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TPR: Why the Rush?

If a parent is unfit and cannot care for his child, we should automatically terminate his parental rights. Right?

Well, maybe not.

A few years back, one of my former clients – a child who had aged out of the foster care system – graduated from law school. I proudly watched her walk across the stage to receive her diploma. Sitting right next to me was her father, a man who had been incarcerated while his daughter struggled in foster care for eight years.

During those eight years, my client, separated from many of her siblings, bounced from one home to another. Yet over the years, she maintained a close connection with her father. After serving a lengthy prison sentence, he helped finance her college and law school educations. Now, he and I were sharing tears and hugs as we watched a truly miraculous moment.

In most jurisdictions across the country, this moment would never have occurred. Most courts would have terminated his parental rights years prior to her law school graduation. He …

"Call Me By My Name"

“CALL ME BY MY NAME”
            “Mother.” “Mother” the Judge repeated again. “Are you listening?” My client, the “mother” in question, was distracted by her two children, ages 5 and 7, crawling all over her in Court. I tapped her shoulder, “Ms. ‘X’, the Judge is talking to you.” And while she was, understandably, distracted by her children, it is not uncommon for parents to fail to recognize when the Court is actually talking to or about them. In fact, some parents sit in court without ever really listening because the Court’s routine reference to a generic “mother” (or “father”, “step-father”, “grandma”, etc.) seems to have little to do with who they are.
            Not only does “mother” fail to recognize a woman’s legal identity (i.e. her legal name), it creates an identity based solely on the fact of her motherhood. Although the individual’s legal relationship to the child in question is obviously highly relevant to the discussion, this “name-calling” (or lack thereof) dehumanizes…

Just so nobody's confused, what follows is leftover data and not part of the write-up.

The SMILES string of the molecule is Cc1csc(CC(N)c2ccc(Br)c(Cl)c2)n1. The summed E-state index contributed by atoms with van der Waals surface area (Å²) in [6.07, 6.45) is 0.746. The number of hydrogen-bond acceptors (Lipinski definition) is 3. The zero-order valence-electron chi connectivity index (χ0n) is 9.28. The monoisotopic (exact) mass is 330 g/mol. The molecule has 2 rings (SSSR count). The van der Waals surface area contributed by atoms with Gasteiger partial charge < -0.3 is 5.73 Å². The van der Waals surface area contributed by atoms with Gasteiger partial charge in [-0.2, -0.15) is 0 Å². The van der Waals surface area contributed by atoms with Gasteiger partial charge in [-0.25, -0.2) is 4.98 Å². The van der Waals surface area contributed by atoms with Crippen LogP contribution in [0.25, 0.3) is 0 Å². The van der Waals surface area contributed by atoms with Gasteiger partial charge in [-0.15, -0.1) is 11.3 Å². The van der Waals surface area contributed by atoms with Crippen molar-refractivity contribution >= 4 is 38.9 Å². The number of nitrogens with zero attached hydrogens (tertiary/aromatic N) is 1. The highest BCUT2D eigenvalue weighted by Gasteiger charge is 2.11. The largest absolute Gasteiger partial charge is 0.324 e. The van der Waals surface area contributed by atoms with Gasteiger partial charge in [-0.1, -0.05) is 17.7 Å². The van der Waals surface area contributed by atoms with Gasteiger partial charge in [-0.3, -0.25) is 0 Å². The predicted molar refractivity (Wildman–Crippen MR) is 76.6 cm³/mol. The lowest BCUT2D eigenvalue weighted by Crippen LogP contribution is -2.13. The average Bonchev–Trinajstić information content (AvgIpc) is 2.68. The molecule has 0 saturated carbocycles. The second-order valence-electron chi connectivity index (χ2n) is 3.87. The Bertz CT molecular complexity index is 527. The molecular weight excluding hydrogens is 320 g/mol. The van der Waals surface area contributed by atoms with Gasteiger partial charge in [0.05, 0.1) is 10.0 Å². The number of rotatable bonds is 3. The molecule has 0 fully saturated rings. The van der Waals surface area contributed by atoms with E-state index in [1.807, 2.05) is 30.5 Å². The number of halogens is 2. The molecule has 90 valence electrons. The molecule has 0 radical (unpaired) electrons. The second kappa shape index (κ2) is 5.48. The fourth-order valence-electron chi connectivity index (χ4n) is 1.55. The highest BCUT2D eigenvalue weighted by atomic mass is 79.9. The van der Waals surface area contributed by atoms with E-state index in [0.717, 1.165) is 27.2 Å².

The Two Worlds Of Legal Representation

When Protection Hurts

When Protection Hurts

By Crystal Baker-Burr

"Can I have that quarter?" Anita asked me, pointing to the change she found in the chair in the courthouse interview room. I asked her what she needed it for. "I am saving all the change I find on the ground and keeping it with me,” she said. “If they ever kidnap me and my brothers again, I can take a cab back home to mommy."

I have been privileged to work as both an attorney for children and parents in Bronx Family Court. During the past five years, I represented families that were under investigation by Child Protective Services and at threat of separation. As an attorney for children, I was trained to spot cues of a child who was being coerced to repeat responses and to build a relationship of trust, so that I could find out what the child truly wanted and then fight for them in court.

It was through this work that I witnessed how children are separated from their families in the name of child welfare — even when the …

Is The Solution Really For More Children To Enter Foster Care?

What Gives Me Hope?

Who Gets The Benefit Of The Doubt?